Tick Borne Diseases

Ticks can carry a variety of diseases depending on their geographic location.  To make matters worse at tick can carry more than 1 pathogen so that a victim can potentially be infected by multiple pathogens at the same time.

Tick Bourne Diseases

  • Anaplasmosis
  • Babesiosis
  • Borrelia mayonii
  • Borrellia miyamotoi
  • Colorado tick fever
  • Ehrlichiosis
  • Heartland virus
  • Lyme Disease
  • Powassan disease
  • Rickettsia parkeri rickettsiosis
  • Rocky Mountain spotted fever
  • STARI (Southner tick-associated rash illness)
  • Tickborn relapsing fever (TBRF)
  • Tularemia
  • 364D rickettsiosis

For more information on the above diseases please visit:  https://www.cdc.gov/ticks/diseases/index.html

Tick-borne illnesses are caused by various pathogens transmitted through the bite of infected ticks. These diseases can result in a wide range of symptoms, often presenting with nonspecific flu-like symptoms initially and progressing to more severe manifestations if left untreated. Understanding the symptoms of tick-borne illnesses is crucial for early detection, diagnosis, and prompt treatment. Here, we delve into the diverse array of symptoms associated with these diseases, highlighting their complexity and potential impact on human health.

Tick-borne illnesses encompass a spectrum of diseases caused by bacteria, viruses, or parasites carried by ticks. The most common tick-borne illnesses include Lyme disease, Rocky Mountain spotted fever, ehrlichiosis, anaplasmosis, babesiosis, and tick-borne encephalitis, among others. While each disease is caused by different pathogens, they share certain overlapping symptoms due to the inflammatory response triggered by the body's immune system.

One of the hallmark symptoms of many tick-borne illnesses is the development of a characteristic rash. In Lyme disease, an expanding red rash known as erythema migraines often appears at the site of the tick bite. This rash may gradually increase in size and resemble a bull's-eye pattern. Similarly, Rocky Mountain spotted fever can cause a distinctive rash characterized by small, flat, pink spots that may spread from the wrists and ankles to the trunk of the body. However, not all tick-borne illnesses present with a rash, and its absence does not rule out the possibility of infection.

In addition to skin manifestations, tick-borne illnesses commonly produce flu-like symptoms, including fever, headache, fatigue, muscle aches, and joint pain. These symptoms can be mistaken for other common illnesses, such as the flu, making accurate diagnosis challenging, especially during the early stages of infection. Some individuals may also experience gastrointestinal symptoms such as nausea, vomiting, diarrhea, and abdominal pain.

As tick-borne illnesses progress, they can affect multiple organ systems, leading to more severe complications. Lyme disease, if left untreated, may progress to involve the joints, causing Lyme arthritis characterized by joint swelling, stiffness, and pain, particularly in large joints like the knees. Neurological complications such as facial paralysis, meningitis, and peripheral neuropathy can also occur in advanced cases of Lyme disease. Similarly, Rocky Mountain spotted fever can cause life-threatening complications such as organ failure, septic shock, and neurological impairment if not promptly treated with appropriate antibiotics.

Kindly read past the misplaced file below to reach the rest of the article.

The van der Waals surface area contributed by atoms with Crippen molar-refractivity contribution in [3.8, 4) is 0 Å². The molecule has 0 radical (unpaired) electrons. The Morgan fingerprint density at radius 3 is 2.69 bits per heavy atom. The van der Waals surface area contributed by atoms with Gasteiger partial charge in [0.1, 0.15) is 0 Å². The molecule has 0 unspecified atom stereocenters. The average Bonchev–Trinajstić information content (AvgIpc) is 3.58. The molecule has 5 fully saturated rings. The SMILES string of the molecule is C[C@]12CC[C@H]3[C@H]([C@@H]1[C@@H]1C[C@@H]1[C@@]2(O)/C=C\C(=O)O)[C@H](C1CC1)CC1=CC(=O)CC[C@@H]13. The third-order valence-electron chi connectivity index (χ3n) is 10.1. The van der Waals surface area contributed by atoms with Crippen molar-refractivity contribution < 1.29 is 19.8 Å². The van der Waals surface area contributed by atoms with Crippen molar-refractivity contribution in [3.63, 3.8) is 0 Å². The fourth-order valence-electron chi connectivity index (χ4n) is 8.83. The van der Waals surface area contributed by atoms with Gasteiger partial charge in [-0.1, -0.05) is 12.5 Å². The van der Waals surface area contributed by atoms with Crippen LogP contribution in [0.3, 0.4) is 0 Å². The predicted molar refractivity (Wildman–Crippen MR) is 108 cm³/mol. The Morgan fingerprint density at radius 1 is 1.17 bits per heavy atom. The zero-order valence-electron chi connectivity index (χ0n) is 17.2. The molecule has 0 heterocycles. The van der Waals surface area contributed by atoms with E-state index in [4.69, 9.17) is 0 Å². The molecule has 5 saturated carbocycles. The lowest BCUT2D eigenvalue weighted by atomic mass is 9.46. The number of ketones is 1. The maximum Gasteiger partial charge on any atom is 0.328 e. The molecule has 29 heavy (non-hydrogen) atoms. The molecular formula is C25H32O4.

Furthermore, tick-borne illnesses can vary in severity depending on the type of pathogen involved, the duration of infection, and individual factors such as age, immune status, and underlying health conditions. Certain populations, such as children, the elderly, and immunocompromised individuals, may be at higher risk of developing severe complications from tick-borne infections.

Prevention remains the cornerstone of reducing the burden of tick-borne illnesses. Avoiding tick-infested areas, wearing protective clothing, using insect repellents containing DEET or picaridin, and conducting thorough tick checks after outdoor activities are essential preventive measures. Early removal of attached ticks can significantly reduce the risk of transmission of tick-borne pathogens.

In conclusion, tick-borne illnesses can present with a wide range of symptoms, from mild flu-like symptoms to severe complications affecting multiple organ systems. Recognizing the diverse manifestations of these diseases is essential for timely diagnosis and treatment. By raising awareness of the symptoms of tick-borne illnesses and adopting effective preventive measures, individuals can better protect themselves and their communities from the potentially devastating effects of these infections. 

General Symptoms of Tick Borne Illness
Each type of tick transmitted illness has its own specific symptoms, but they all include the following:

  • Fever/Chills
  • Aches & Pains/Headache
  • Rash – Timing of the rash and appearance will vary

For more information on symptoms visit:  https://www.cdc.gov/ticks/symptoms.html

It is important to seek treatment immediately from your physician if you believe that you have been infected with a tick transmitted illness.  If left untreated the patient could suffer life-long complications or even death.  The typical treatment is a course of antibiotics.  Antibiotic treatments have been proven to be extremely effective in treating tick borne illnesses.